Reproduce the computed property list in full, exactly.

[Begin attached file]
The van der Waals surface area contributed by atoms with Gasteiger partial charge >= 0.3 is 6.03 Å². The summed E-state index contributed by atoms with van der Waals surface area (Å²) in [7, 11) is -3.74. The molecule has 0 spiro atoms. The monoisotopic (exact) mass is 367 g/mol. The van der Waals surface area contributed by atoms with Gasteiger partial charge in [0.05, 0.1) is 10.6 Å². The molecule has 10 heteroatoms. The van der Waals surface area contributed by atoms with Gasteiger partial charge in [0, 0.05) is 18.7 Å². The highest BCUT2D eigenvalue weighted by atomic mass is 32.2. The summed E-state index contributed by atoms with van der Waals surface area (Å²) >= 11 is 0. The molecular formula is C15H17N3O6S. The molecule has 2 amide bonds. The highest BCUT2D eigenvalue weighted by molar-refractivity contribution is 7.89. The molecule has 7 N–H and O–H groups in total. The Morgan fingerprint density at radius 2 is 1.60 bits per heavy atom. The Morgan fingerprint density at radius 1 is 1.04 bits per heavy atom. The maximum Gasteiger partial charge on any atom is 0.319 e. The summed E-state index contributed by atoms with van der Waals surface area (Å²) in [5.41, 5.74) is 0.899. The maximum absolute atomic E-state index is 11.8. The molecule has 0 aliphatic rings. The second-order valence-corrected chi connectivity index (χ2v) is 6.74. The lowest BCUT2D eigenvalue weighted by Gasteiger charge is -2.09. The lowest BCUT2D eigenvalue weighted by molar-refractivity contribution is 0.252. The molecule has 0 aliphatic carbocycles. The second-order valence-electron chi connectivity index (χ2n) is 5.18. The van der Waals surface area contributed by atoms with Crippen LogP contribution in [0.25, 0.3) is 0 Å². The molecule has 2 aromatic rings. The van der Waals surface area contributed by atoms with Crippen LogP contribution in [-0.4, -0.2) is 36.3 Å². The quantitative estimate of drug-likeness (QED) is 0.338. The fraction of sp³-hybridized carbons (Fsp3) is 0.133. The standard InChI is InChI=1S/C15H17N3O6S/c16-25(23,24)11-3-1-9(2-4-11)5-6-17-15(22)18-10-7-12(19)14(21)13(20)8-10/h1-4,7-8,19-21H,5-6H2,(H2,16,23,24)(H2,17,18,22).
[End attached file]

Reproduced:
The van der Waals surface area contributed by atoms with Gasteiger partial charge >= 0.3 is 6.03 Å². The summed E-state index contributed by atoms with van der Waals surface area (Å²) in [7, 11) is -3.74. The molecule has 0 spiro atoms. The monoisotopic (exact) mass is 367 g/mol. The van der Waals surface area contributed by atoms with Gasteiger partial charge in [0.05, 0.1) is 10.6 Å². The molecule has 10 heteroatoms. The van der Waals surface area contributed by atoms with Gasteiger partial charge in [0, 0.05) is 18.7 Å². The highest BCUT2D eigenvalue weighted by atomic mass is 32.2. The summed E-state index contributed by atoms with van der Waals surface area (Å²) >= 11 is 0. The molecular formula is C15H17N3O6S. The molecule has 2 amide bonds. The highest BCUT2D eigenvalue weighted by molar-refractivity contribution is 7.89. The molecule has 7 N–H and O–H groups in total. The Morgan fingerprint density at radius 2 is 1.60 bits per heavy atom. The Morgan fingerprint density at radius 1 is 1.04 bits per heavy atom. The maximum Gasteiger partial charge on any atom is 0.319 e. The summed E-state index contributed by atoms with van der Waals surface area (Å²) in [5.41, 5.74) is 0.899. The maximum absolute atomic E-state index is 11.8. The molecule has 0 aliphatic rings. The second-order valence-corrected chi connectivity index (χ2v) is 6.74. The lowest BCUT2D eigenvalue weighted by Gasteiger charge is -2.09. The lowest BCUT2D eigenvalue weighted by molar-refractivity contribution is 0.252. The molecule has 0 aliphatic carbocycles. The second-order valence-electron chi connectivity index (χ2n) is 5.18. The van der Waals surface area contributed by atoms with Crippen LogP contribution in [0.25, 0.3) is 0 Å². The molecule has 2 aromatic rings. The van der Waals surface area contributed by atoms with Crippen LogP contribution in [-0.4, -0.2) is 36.3 Å². The quantitative estimate of drug-likeness (QED) is 0.338. The fraction of sp³-hybridized carbons (Fsp3) is 0.133. The standard InChI is InChI=1S/C15H17N3O6S/c16-25(23,24)11-3-1-9(2-4-11)5-6-17-15(22)18-10-7-12(19)14(21)13(20)8-10/h1-4,7-8,19-21H,5-6H2,(H2,16,23,24)(H2,17,18,22).